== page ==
Interventions to support employment among differently-abled adults in low- and middle-income countries

A systematic review of evidence

Speaker: Janice Tripney, Lecturer in Social Policy, UCL-Institute of Education, University College London
Date: March 25, 2015, 17:30-19:00
Venue: Upper Meeting Room (103), London International Development Centre, 36 Gordon Square, London WC1H 0PD

Register here

The costs of the differently abled are particularly high in low- and middle-income countries, where up to 80 per cent of differently-abled people of working age can be unemployed, around twice that for their counterparts in industrialised countries. When differently-abled people work, they generally do so for longer hours and lower incomes, have fewer chances of promotion, and are more likely to work in the informal labour market. This issue has received growing attention from policymakers and a range of legislative and other interventions aimed at securing an improvement in the labour market position of the differently-abled have been introduced.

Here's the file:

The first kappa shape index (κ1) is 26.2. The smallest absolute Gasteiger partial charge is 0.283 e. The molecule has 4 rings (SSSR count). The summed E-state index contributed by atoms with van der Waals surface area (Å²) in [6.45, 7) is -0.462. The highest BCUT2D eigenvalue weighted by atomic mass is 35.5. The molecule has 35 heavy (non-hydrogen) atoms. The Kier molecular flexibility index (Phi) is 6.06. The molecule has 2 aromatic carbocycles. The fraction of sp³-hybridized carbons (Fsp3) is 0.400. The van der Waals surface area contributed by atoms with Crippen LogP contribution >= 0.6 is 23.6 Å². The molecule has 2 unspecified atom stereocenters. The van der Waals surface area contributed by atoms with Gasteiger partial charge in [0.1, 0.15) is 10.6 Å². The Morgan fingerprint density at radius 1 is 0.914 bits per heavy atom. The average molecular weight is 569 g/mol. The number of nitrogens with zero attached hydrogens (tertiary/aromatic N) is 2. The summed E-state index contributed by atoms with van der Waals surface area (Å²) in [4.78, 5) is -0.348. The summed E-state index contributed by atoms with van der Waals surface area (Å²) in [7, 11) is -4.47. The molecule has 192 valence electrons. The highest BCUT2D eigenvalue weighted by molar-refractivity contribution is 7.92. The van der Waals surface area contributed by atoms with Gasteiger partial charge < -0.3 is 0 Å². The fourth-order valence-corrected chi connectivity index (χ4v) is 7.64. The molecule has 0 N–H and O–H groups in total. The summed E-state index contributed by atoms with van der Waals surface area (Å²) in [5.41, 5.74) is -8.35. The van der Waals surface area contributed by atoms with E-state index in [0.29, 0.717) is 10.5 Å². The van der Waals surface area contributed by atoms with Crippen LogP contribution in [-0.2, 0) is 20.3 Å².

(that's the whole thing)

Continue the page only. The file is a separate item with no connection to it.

This seminar will present a systematic review commissioned by Sightsavers International and 3ie to examine the evidence base on this topic published since 1990. The focus was on impact evaluations investigating outcomes for adults with physical and/or sensory impairments associated with disability. Eligible studies were combined in a narrative synthesis. As well as reviewing the existing literature, key research gaps are also identified.

Scroll to Top